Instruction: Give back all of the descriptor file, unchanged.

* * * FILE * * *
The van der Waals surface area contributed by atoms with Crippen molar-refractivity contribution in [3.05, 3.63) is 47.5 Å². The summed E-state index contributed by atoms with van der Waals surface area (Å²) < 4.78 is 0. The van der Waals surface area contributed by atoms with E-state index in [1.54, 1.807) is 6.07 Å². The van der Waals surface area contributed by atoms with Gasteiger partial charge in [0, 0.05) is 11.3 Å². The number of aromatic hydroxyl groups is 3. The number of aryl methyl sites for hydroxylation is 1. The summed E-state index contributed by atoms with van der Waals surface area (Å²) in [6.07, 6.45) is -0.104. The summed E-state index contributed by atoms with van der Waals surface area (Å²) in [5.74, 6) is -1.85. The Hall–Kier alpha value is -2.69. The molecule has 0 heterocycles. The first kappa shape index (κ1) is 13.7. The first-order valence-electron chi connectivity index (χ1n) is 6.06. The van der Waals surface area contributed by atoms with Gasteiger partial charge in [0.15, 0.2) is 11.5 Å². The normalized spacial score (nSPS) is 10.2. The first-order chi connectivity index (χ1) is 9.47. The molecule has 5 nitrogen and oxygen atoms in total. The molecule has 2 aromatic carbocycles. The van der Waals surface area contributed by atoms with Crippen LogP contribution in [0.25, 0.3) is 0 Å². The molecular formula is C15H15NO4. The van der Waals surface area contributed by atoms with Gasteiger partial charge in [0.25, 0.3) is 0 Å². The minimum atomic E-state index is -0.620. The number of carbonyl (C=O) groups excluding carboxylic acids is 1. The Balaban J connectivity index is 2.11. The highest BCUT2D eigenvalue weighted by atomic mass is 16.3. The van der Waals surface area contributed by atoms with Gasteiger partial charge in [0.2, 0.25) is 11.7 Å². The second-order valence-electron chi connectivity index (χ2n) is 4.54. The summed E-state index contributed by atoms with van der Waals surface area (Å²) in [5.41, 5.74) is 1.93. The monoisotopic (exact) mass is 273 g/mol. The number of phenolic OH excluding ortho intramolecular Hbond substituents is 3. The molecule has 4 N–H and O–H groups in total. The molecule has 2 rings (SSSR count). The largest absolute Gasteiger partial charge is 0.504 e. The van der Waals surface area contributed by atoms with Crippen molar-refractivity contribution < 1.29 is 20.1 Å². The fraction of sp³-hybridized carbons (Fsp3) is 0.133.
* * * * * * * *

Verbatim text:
The van der Waals surface area contributed by atoms with Crippen molar-refractivity contribution in [3.05, 3.63) is 47.5 Å². The summed E-state index contributed by atoms with van der Waals surface area (Å²) < 4.78 is 0. The van der Waals surface area contributed by atoms with E-state index in [1.54, 1.807) is 6.07 Å². The van der Waals surface area contributed by atoms with Gasteiger partial charge in [0, 0.05) is 11.3 Å². The number of aromatic hydroxyl groups is 3. The number of aryl methyl sites for hydroxylation is 1. The summed E-state index contributed by atoms with van der Waals surface area (Å²) in [6.07, 6.45) is -0.104. The summed E-state index contributed by atoms with van der Waals surface area (Å²) in [5.74, 6) is -1.85. The Hall–Kier alpha value is -2.69. The molecule has 0 heterocycles. The first kappa shape index (κ1) is 13.7. The first-order valence-electron chi connectivity index (χ1n) is 6.06. The van der Waals surface area contributed by atoms with Gasteiger partial charge in [0.15, 0.2) is 11.5 Å². The normalized spacial score (nSPS) is 10.2. The first-order chi connectivity index (χ1) is 9.47. The molecule has 5 nitrogen and oxygen atoms in total. The molecule has 2 aromatic carbocycles. The van der Waals surface area contributed by atoms with Crippen LogP contribution in [0.25, 0.3) is 0 Å². The molecular formula is C15H15NO4. The van der Waals surface area contributed by atoms with Gasteiger partial charge in [0.25, 0.3) is 0 Å². The minimum atomic E-state index is -0.620. The number of carbonyl (C=O) groups excluding carboxylic acids is 1. The Balaban J connectivity index is 2.11. The highest BCUT2D eigenvalue weighted by atomic mass is 16.3. The van der Waals surface area contributed by atoms with Gasteiger partial charge in [0.2, 0.25) is 11.7 Å². The second-order valence-electron chi connectivity index (χ2n) is 4.54. The summed E-state index contributed by atoms with van der Waals surface area (Å²) in [5.41, 5.74) is 1.93. The monoisotopic (exact) mass is 273 g/mol. The number of phenolic OH excluding ortho intramolecular Hbond substituents is 3. The molecule has 4 N–H and O–H groups in total. The molecule has 2 rings (SSSR count). The largest absolute Gasteiger partial charge is 0.504 e. The van der Waals surface area contributed by atoms with Crippen molar-refractivity contribution < 1.29 is 20.1 Å². The fraction of sp³-hybridized carbons (Fsp3) is 0.133.